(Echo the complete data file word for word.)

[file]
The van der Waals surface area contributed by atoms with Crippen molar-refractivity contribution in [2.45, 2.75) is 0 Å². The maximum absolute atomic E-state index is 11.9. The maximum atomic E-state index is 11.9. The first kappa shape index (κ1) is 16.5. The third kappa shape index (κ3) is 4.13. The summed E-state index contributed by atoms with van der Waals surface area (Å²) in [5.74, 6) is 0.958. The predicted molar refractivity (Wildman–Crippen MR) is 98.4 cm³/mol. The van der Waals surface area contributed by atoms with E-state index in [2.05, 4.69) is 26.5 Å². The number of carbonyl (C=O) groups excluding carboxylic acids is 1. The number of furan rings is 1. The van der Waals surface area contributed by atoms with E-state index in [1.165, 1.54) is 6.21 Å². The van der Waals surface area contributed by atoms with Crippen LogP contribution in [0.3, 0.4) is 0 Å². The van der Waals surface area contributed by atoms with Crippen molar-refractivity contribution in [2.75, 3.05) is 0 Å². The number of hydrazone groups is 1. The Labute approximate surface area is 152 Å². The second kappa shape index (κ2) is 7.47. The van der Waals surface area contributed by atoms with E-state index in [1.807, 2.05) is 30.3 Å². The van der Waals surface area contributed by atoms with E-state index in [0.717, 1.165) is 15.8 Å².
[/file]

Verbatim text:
The van der Waals surface area contributed by atoms with Crippen molar-refractivity contribution in [2.45, 2.75) is 0 Å². The maximum absolute atomic E-state index is 11.9. The maximum atomic E-state index is 11.9. The first kappa shape index (κ1) is 16.5. The third kappa shape index (κ3) is 4.13. The summed E-state index contributed by atoms with van der Waals surface area (Å²) in [5.74, 6) is 0.958. The predicted molar refractivity (Wildman–Crippen MR) is 98.4 cm³/mol. The van der Waals surface area contributed by atoms with E-state index in [2.05, 4.69) is 26.5 Å². The number of carbonyl (C=O) groups excluding carboxylic acids is 1. The number of furan rings is 1. The van der Waals surface area contributed by atoms with E-state index in [1.165, 1.54) is 6.21 Å². The van der Waals surface area contributed by atoms with Crippen LogP contribution in [0.3, 0.4) is 0 Å². The van der Waals surface area contributed by atoms with Crippen molar-refractivity contribution in [2.75, 3.05) is 0 Å². The number of hydrazone groups is 1. The Labute approximate surface area is 152 Å². The second kappa shape index (κ2) is 7.47. The van der Waals surface area contributed by atoms with E-state index in [1.807, 2.05) is 30.3 Å². The van der Waals surface area contributed by atoms with E-state index in [0.717, 1.165) is 15.8 Å².